Craigellachie NNR - Visiting the reserve

Visit Craigellachie for peaceful woodland walks, fascinating wildlife and breathtaking views.


Getting here

The reserve entrance is towards the southern end of Aviemore, close to the youth hostel (signposted from the main road). Take the track leading to the youth hostel, carry on past the caravan park and enter the reserve by the subway under the A9. The track is fairly steep in some places and rough and muddy in others.

Car park

You can park in the youth hostel car park during your visit, but please do not leave vehicles overnight.

PH22 1PR is the nearest postcode.

Alternatively, park in central Aviemore and walk to the reserve.

By public transport

The nearest bus stop is on the High Street at Aviemore railway station (1 kilometre). The Heather Hopper bus service provides connections throughout the Cairngorms National Park.

Trains stop at Aviemore railway station (1 kilometre), which is on the Perth to Inverness line.


Craigellachie National Nature Reserve
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West of Aviemore within easy walking distance of the village centre and train station. Follow signs from Aviemore Youth Hostel to the reserve entrance, passing under the A9.

For visitors

Craigellachie NNR - visiting the reserve leaflet

Our visit Craigellachie NNR leaflet is a good introduction to the reserve.


There is a display about Craigellachie in the youth hostel by the entrance to the reserve. There, you’ll find information about the natural heritage of the reserve. In summer, there’s also a live camera link to the peregrine nest on the reserve.


You can use the toilets at the youth hostel. The nearest public toilets are in the centre of Aviemore.

Trails for all

There are four trails within the reserve:

  • Lochan Trail – 0.7 kilometres
  • Woodland Trail – 1 kilometre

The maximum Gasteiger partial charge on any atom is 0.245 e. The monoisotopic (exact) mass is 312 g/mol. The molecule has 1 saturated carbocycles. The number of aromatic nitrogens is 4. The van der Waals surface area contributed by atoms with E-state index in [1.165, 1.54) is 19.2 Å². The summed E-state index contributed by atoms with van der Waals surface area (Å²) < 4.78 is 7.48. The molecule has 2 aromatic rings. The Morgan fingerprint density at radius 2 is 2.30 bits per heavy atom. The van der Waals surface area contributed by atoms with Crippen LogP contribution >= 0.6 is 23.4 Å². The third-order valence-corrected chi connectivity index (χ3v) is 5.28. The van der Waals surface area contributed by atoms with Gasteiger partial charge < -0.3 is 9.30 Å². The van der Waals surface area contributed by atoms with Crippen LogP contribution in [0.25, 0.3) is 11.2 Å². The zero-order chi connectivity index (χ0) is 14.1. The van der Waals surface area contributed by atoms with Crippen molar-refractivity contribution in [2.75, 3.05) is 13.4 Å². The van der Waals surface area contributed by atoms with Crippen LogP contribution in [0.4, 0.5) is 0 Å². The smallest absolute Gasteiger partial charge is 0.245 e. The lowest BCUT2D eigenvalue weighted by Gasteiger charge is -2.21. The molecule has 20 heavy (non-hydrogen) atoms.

• Buzzard Trail – 1.8 kilometres
  • Viewpoint Trail – 4.4 kilometres

Find a description and map of the routes in the Visit Craigellachie leaflet.

Seasonal highlights

Visit at any time of year for panoramas of the Cairngorms. March to May is best for woodland flowers, June to September for dragonflies and butterflies.


Spring sees the birch woodland bursting into life. Woodland flowers, such as lesser celandine, delicate dog violet and wood sorrel, appear. Migrant song birds – e.g. the wood warbler – also arrive, but you are more likely to see and hear the more common willow warbler. You may also catch the peregrine falcons coming back to nest in the crags.


The top viewpoint offers fantastic panoramic vistas of Aviemore and the Cairngorms. In summer the reserve is busy with butterflies, dragonflies and day-flying moths. You may also see the rarer Kentish glory and Rannoch sprawler moths.


As the season changes, the dense birch woodland develops a rich palette of autumnal colours. Look carefully for fungi on the woodland floor, and for autumn migrants on their way south for the winter months.


The views in winter are unmissable, with sweeping vistas of snow-capped mountains. The reserve is quiet at this time of year and you may glimpse red and roe deer in the early mornings.

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